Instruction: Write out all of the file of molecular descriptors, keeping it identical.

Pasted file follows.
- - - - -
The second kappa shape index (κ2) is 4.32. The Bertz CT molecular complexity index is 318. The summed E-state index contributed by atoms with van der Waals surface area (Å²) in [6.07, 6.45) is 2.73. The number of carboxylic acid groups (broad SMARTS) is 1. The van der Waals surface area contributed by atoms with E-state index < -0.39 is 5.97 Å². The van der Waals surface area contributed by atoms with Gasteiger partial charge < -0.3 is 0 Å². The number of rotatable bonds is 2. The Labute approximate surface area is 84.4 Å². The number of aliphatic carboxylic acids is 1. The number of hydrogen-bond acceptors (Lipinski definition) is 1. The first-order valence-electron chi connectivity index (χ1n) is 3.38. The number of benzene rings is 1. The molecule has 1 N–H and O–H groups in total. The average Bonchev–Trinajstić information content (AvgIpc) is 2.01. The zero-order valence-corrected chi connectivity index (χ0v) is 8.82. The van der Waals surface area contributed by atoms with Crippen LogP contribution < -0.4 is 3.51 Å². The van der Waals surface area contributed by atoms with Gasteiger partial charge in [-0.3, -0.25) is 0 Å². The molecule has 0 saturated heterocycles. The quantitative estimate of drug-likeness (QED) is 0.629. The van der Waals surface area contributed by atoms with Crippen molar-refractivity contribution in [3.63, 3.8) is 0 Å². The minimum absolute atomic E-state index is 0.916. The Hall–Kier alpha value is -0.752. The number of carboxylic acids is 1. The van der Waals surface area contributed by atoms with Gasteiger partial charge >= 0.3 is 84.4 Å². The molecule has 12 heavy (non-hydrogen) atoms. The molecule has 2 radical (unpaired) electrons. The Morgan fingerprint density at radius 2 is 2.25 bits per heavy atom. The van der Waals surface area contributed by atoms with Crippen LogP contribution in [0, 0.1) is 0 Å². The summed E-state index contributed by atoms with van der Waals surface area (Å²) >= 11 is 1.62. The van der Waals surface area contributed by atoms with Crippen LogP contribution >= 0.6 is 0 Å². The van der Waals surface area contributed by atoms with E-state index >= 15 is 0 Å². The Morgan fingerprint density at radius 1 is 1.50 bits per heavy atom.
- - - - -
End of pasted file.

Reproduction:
The second kappa shape index (κ2) is 4.32. The Bertz CT molecular complexity index is 318. The summed E-state index contributed by atoms with van der Waals surface area (Å²) in [6.07, 6.45) is 2.73. The number of carboxylic acid groups (broad SMARTS) is 1. The van der Waals surface area contributed by atoms with E-state index < -0.39 is 5.97 Å². The van der Waals surface area contributed by atoms with Gasteiger partial charge < -0.3 is 0 Å². The number of rotatable bonds is 2. The Labute approximate surface area is 84.4 Å². The number of aliphatic carboxylic acids is 1. The number of hydrogen-bond acceptors (Lipinski definition) is 1. The first-order valence-electron chi connectivity index (χ1n) is 3.38. The number of benzene rings is 1. The molecule has 1 N–H and O–H groups in total. The average Bonchev–Trinajstić information content (AvgIpc) is 2.01. The zero-order valence-corrected chi connectivity index (χ0v) is 8.82. The van der Waals surface area contributed by atoms with Crippen LogP contribution < -0.4 is 3.51 Å². The van der Waals surface area contributed by atoms with Gasteiger partial charge in [-0.3, -0.25) is 0 Å². The molecule has 0 saturated heterocycles. The quantitative estimate of drug-likeness (QED) is 0.629. The van der Waals surface area contributed by atoms with Crippen molar-refractivity contribution in [3.63, 3.8) is 0 Å². The minimum absolute atomic E-state index is 0.916. The Hall–Kier alpha value is -0.752. The number of carboxylic acids is 1. The van der Waals surface area contributed by atoms with Gasteiger partial charge >= 0.3 is 84.4 Å². The molecule has 12 heavy (non-hydrogen) atoms. The molecule has 2 radical (unpaired) electrons. The Morgan fingerprint density at radius 2 is 2.25 bits per heavy atom. The van der Waals surface area contributed by atoms with Crippen LogP contribution in [0, 0.1) is 0 Å². The summed E-state index contributed by atoms with van der Waals surface area (Å²) >= 11 is 1.62. The van der Waals surface area contributed by atoms with Crippen LogP contribution >= 0.6 is 0 Å². The van der Waals surface area contributed by atoms with E-state index >= 15 is 0 Å². The Morgan fingerprint density at radius 1 is 1.50 bits per heavy atom.